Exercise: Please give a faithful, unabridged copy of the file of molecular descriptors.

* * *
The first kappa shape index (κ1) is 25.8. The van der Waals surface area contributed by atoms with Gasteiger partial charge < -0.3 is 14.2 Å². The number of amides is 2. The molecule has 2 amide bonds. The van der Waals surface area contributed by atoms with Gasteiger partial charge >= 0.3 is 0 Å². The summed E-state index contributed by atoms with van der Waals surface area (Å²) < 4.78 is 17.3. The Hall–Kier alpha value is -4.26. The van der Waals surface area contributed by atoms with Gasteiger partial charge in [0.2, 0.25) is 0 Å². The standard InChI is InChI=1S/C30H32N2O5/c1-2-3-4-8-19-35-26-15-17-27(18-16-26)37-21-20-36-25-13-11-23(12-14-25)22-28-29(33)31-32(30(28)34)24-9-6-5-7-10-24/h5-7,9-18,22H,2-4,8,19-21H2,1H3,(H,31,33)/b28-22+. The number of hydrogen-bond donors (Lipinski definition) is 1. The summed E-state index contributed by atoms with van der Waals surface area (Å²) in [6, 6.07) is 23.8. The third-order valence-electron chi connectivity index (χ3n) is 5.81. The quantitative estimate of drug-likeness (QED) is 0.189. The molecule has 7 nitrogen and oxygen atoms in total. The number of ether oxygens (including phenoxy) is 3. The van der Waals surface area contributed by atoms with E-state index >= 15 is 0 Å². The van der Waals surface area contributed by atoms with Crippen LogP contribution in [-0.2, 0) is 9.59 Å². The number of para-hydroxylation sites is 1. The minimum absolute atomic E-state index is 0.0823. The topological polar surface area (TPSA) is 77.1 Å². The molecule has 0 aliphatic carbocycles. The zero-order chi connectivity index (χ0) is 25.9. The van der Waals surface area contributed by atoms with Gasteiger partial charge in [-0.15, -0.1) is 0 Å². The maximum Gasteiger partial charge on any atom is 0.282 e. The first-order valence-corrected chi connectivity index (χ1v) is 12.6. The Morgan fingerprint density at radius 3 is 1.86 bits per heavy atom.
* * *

The first kappa shape index (κ1) is 25.8. The van der Waals surface area contributed by atoms with Gasteiger partial charge < -0.3 is 14.2 Å². The number of amides is 2. The molecule has 2 amide bonds. The van der Waals surface area contributed by atoms with Gasteiger partial charge >= 0.3 is 0 Å². The summed E-state index contributed by atoms with van der Waals surface area (Å²) < 4.78 is 17.3. The Hall–Kier alpha value is -4.26. The van der Waals surface area contributed by atoms with Gasteiger partial charge in [0.2, 0.25) is 0 Å². The standard InChI is InChI=1S/C30H32N2O5/c1-2-3-4-8-19-35-26-15-17-27(18-16-26)37-21-20-36-25-13-11-23(12-14-25)22-28-29(33)31-32(30(28)34)24-9-6-5-7-10-24/h5-7,9-18,22H,2-4,8,19-21H2,1H3,(H,31,33)/b28-22+. The number of hydrogen-bond donors (Lipinski definition) is 1. The summed E-state index contributed by atoms with van der Waals surface area (Å²) in [6, 6.07) is 23.8. The third-order valence-electron chi connectivity index (χ3n) is 5.81. The quantitative estimate of drug-likeness (QED) is 0.189. The molecule has 7 nitrogen and oxygen atoms in total. The number of ether oxygens (including phenoxy) is 3. The van der Waals surface area contributed by atoms with E-state index >= 15 is 0 Å². The van der Waals surface area contributed by atoms with Crippen LogP contribution in [-0.2, 0) is 9.59 Å². The number of para-hydroxylation sites is 1. The minimum absolute atomic E-state index is 0.0823. The topological polar surface area (TPSA) is 77.1 Å². The molecule has 0 aliphatic carbocycles. The zero-order chi connectivity index (χ0) is 25.9. The van der Waals surface area contributed by atoms with Gasteiger partial charge in [-0.15, -0.1) is 0 Å². The maximum Gasteiger partial charge on any atom is 0.282 e. The first-order valence-corrected chi connectivity index (χ1v) is 12.6. The Morgan fingerprint density at radius 3 is 1.86 bits per heavy atom.